The Hindu movement can be a great ally to many social movements throughout the world. It has a base of nearly a billion people and the world’s largest non-biblical religious tradition, with a long tradition of spiritual thought and practice. The Hindu movement can be an ally for any native causes, environmental concerns, women’s spiritual issues and movements toward economic simplicity and global responsibility, to mention but a few.

Groups espousing such causes may have looked upon Hinduism as an enemy, being taken in by leftist propaganda. They must question these distortions of the old left. They should look to the Hindu view for insight, even if they may not agree with it on all points. They should not trust the anti-Hindu stereotypes of the old left, any more than they trust the views of the now defunct Soviet Union.

Towards a Non-Political Social Order

However, the entire right-left division reflects the conditions of western politics and is inaccurate in the Indian context. We must give up such concepts in examining Indic civilization, which in its core is spiritually based, not politically driven. It reflects older and deeper concerns that precede and transcend the West’s outer vision. As long as we define ourselves through politics our social order will contain conflict and confusion. Democracy may be the more benign face of a political order, but it still hides the lack of any true spiritual order. We must employ the vision of dharma and subordinate politics to it, which should be a form of Karma Yoga.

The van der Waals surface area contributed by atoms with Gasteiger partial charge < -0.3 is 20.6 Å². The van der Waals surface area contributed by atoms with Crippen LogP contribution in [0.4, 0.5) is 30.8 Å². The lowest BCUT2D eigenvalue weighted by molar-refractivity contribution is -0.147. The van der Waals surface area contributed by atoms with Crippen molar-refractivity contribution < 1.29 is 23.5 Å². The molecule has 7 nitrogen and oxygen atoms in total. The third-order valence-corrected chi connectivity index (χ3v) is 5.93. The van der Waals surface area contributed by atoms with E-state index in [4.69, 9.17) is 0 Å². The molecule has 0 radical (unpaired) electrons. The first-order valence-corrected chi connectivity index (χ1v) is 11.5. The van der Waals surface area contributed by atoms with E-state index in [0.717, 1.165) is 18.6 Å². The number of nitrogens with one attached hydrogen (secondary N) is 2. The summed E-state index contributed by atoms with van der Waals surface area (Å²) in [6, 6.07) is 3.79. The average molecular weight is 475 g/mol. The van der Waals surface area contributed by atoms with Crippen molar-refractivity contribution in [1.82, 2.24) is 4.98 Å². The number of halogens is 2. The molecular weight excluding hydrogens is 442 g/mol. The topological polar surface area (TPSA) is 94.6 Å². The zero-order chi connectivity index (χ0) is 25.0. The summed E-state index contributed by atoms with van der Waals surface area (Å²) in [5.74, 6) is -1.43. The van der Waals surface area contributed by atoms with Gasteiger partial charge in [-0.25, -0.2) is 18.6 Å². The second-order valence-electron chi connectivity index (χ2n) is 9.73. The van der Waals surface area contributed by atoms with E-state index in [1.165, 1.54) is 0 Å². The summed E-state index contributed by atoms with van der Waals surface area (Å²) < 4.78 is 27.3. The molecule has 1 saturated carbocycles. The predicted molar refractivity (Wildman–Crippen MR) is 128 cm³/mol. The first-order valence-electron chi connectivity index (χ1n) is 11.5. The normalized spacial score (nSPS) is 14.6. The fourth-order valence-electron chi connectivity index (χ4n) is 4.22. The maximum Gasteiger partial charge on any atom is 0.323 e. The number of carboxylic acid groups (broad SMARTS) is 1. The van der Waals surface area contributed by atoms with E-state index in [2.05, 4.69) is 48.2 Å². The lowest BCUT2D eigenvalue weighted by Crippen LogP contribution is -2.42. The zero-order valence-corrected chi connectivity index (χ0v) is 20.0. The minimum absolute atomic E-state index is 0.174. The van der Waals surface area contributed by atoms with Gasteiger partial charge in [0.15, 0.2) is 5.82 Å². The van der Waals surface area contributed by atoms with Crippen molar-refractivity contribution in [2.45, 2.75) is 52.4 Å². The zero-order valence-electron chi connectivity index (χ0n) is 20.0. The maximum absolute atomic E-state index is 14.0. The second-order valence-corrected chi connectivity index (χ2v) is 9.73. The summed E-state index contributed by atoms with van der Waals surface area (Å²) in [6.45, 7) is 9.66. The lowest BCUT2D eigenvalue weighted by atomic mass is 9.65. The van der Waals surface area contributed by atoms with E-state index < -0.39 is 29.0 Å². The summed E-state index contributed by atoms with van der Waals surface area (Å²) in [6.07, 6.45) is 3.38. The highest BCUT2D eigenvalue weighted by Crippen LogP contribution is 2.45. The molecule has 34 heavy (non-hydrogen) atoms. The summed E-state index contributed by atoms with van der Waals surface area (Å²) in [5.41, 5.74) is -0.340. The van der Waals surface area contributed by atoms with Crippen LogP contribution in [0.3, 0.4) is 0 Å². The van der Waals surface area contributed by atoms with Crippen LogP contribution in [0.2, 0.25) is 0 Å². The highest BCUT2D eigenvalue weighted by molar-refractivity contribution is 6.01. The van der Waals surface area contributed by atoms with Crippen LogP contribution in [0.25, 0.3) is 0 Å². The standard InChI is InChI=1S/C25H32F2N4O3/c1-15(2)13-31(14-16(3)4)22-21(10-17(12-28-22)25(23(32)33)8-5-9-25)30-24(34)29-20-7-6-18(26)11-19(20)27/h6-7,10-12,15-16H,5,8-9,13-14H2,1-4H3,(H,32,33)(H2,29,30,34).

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About The Author

David Frawley ( Acharya Pandit Vamadeva Shastri) is an American Hindu author, publishing on topics such as Hinduism, Yoga and Ayurveda. David Frawley is an expert in ayurveda, Vedic astrology, yoga, and tantra, all of which, he says, have their basis in Vedanta. Indeed it is the interdisciplinary approach to Vedanta that he sees as his particular contribution in demystifying eastern spirituality. David Frawley has written a number of books on all these disciplines, including Yoga and Vedanta, and Ayurveda and the Mind. His Vedic translations and historical studies on ancient India have received much acclaim, as have his journalistic works on modern India. Pandit Vamadeva Shastri was also the founder and the first president of the American Council of Vedic Astrology from 1993-2003. He is also a Patron Founder of the British Association of Vedic Astrology. http://www.vedanet.com/